by Cindy Trillo
Mining for precious metals has historically been a staple of South Africa’s economy, making up about 7.3% of the GDP. However, with the drop in precious metals in January from 14375.09 ZAR Million to 13558.56 ZAR Million, it’s clear that the precious metals industry is experiencing some troubling problems.
Decreasing Prices and Productivity
South Africa has traditionally been one of the biggest gold producing countries globally, as well as being the largest producer of platinum; however, falling precious metal prices have contributed to a seriously struggling mining economy in the country. Platinum, used heavily in the automotive and electronic industries, has been falling in price consistently for the last five years. Gold, a common trading commodity when turned into products like golden eagle coins or other coins has remained more stable in price. However, in a recent S&P Global Market Intelligence study, South Africa’s gold mining industry ranked last in terms of productivity and profitability.
The new charter released last month by South African regulators is also having a negative impact on the already struggling industry. The charter released as part of a black empowerment initiative, will require at least 30% share ownership of mining companies within twelve months. Current black ownership is at around 26%. The new legislation will also call for vastly different racial quotas in management areas. Investors and industry leaders are concerned that the new charter will have a significant negative impact on stock value and new investor’s interests in South Africa. These fears seem to have some grounds as the market value for shares in Anglo American experienced a 6% decline on the day the charter was unveiled. The Chamber of Mines has announced that it plans to take the new legislation to court on the grounds that it violates the South African constitution. The uncertainty that comes with a long and drawn out court battle seems unlikely to help the precious metals industry.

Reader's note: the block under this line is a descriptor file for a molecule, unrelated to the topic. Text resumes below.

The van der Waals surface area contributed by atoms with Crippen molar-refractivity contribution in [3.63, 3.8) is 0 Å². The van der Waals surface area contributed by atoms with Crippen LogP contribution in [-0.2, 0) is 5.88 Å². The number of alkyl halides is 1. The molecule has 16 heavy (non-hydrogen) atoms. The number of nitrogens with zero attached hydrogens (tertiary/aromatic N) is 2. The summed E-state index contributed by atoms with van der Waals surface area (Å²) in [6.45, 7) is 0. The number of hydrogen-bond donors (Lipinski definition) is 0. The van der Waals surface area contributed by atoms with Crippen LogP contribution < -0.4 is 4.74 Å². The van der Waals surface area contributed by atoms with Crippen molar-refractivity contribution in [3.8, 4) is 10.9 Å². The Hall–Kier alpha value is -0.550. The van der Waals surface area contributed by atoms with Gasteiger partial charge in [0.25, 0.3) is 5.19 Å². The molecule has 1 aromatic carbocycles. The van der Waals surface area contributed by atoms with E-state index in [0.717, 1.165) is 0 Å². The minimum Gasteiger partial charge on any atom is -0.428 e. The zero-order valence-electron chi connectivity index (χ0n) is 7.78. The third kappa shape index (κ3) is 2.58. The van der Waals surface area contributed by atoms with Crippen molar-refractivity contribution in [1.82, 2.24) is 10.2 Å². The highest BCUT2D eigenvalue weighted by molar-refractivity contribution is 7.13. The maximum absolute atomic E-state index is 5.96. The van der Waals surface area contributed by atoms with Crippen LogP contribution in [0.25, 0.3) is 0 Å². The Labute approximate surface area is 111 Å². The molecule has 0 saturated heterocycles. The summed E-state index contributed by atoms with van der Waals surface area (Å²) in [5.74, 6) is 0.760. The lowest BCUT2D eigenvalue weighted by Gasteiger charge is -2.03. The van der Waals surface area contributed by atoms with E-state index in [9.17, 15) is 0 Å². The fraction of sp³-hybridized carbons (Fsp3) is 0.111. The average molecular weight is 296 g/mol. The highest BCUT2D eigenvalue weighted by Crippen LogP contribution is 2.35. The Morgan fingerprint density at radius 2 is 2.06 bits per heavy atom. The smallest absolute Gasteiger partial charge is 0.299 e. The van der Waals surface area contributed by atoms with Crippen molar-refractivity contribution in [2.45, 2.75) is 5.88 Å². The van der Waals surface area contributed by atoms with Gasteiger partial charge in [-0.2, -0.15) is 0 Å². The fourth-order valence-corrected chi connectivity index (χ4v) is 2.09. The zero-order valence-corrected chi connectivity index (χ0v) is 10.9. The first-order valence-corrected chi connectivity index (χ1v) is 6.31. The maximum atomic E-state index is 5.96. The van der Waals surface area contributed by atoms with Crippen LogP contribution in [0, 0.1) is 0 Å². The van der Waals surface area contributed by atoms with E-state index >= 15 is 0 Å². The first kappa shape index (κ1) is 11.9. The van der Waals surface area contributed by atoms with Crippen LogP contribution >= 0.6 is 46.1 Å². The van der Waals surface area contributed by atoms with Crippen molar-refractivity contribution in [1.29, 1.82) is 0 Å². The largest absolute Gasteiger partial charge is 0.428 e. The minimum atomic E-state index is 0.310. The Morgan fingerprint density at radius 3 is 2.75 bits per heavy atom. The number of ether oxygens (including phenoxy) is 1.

The future of the precious metals and mining industries in South Africa at present seems uncertain at best. The miners who drive the industry have already experienced significant job loss and economic hardships due to the oversupply of platinum on the global market. Between 2012 and 2015 over 50,000 mining jobs were lost in South Africa. Given current industry trends, it seems likely that that number will do nothing but increase in the foreseeable future.
About the Author
Cindy Trillo is a professional freelance writer who specializes in economic and business finance topics. She swapped her life as a senior banking executive for the freelance life and enjoys the freedom and variety it provides. When not at work, Cindy enjoys reading, traveling as much as possible and cycling.